One of the easiest things you can do is picking dry kibble over wet food. Most owners are already implementing this into your pet’s daily routine. By having your pets chew on hard food, it is helping scrape the excess tartar off their teeth. You can also help to supplement with prescription dental care food. Hill’s Science Diet T/D is specifically designed for oral health and has anti-plaque ingredients. They make extra-large kibble to help break down the tarter that has been produced. This would be a great opportunity to see what your veterinarian suggests as a teeth cleaning diet specifically for your pet and their lifestyle.

C.E.T Enzymatic Oral Hygiene Chews are great for the dogs who eat treats in one bite. It forces the dog to use their teeth and bite down on this abrasive treat. These treats are different than most because they have special enzymatic ingredients that help reduce plaque and tartar.

C.E.T. VeggieDent is more like your classic treats. Unlike your typical over the counter treats, this help create a barrier to protect against plaque, calculus, and bad breath. 

Treats, toothbrushes, and toothpaste are in stock at both locations for your convenience. 


3. Annual Dental Cleanings

Let’s say you are just now learning about the importance of dental health. That’s great! But most likely your pet already has some form of periodontal disease. All the above tips and tricks will help prevent new tartar build-up but it will not get rid of the current calculus on your pet’s teeth. 

Annual dental cleaning will help with this. Not only can we “crack” all the excess tartar but we can also use an ultrasonic scaler to clean above and below the gum line. Every dental cleaning we will also polish every tooth. Breaking down those microabrasions to help prevent more plaque build-up.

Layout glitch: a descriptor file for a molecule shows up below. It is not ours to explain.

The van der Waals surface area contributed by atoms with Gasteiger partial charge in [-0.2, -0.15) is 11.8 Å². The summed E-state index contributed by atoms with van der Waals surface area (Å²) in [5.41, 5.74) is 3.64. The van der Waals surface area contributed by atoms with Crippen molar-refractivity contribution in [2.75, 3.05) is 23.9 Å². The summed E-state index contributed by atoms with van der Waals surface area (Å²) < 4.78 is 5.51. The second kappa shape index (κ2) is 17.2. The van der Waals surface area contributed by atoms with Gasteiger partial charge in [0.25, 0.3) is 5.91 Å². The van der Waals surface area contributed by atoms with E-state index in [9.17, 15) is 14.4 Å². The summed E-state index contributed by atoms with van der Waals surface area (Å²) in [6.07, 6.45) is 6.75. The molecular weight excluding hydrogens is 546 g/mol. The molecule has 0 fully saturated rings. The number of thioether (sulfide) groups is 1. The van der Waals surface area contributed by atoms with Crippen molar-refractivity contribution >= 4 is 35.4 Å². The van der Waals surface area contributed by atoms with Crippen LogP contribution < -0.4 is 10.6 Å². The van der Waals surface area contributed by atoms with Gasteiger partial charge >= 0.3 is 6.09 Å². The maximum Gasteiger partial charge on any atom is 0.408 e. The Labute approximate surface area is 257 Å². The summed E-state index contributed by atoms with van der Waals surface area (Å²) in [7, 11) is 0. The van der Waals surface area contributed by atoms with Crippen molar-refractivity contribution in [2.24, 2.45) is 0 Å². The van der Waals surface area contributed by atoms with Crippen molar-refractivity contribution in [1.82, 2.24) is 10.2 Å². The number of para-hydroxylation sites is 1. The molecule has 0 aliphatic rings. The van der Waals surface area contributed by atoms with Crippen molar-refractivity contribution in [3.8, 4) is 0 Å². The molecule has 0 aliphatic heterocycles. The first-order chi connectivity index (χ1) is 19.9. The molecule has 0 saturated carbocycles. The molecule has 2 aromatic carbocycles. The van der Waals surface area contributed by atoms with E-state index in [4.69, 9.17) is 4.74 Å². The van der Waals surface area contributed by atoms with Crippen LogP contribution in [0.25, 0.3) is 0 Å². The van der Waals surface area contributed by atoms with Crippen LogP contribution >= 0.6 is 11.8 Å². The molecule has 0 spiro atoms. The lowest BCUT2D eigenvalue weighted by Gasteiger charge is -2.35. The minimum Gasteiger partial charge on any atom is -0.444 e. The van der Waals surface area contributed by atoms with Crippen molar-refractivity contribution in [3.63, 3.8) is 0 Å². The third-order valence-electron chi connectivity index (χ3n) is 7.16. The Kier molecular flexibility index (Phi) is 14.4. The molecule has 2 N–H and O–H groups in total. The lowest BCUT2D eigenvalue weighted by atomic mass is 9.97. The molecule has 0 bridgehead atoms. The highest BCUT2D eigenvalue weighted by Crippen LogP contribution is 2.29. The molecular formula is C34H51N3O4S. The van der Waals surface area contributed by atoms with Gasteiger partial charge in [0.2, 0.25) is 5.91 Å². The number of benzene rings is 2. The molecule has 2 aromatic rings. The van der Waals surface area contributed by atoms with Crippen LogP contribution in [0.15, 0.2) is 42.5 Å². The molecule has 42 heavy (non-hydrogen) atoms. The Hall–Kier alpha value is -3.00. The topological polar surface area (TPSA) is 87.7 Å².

Our office also offers dental radiographs. Dental radiographs are such a large benefit because we are able to see what is going on underneath the gum line. Sometimes a tooth might look great on the outside, but underneath is the damage from the periodontal disease. If periodontal disease has progressed too much, sometimes we will have to extract the affected teeth.


Most pet insurance companies will help pay for an annual dental cleaning, if not pay for it all. This makes it possible for owners to give pets quality dental cleanings at an affordable cost. If you need help picking the best dental insurances, our customer service representatives can help.


Our goal is to help prevent and treat periodontal disease in animals while also educating owners on the importance of dental care.

Hopefully, these tips made you go “flip your pet’s lip” and check to see what condition their teeth are in. Call either office to schedule a dental exam with one of our veterinarians to make the best dental health care plan that is tailored to your pet.


By | 2020-02-24T22:38:43+00:00 February 24th, 2020|Uncategorized|0 Comments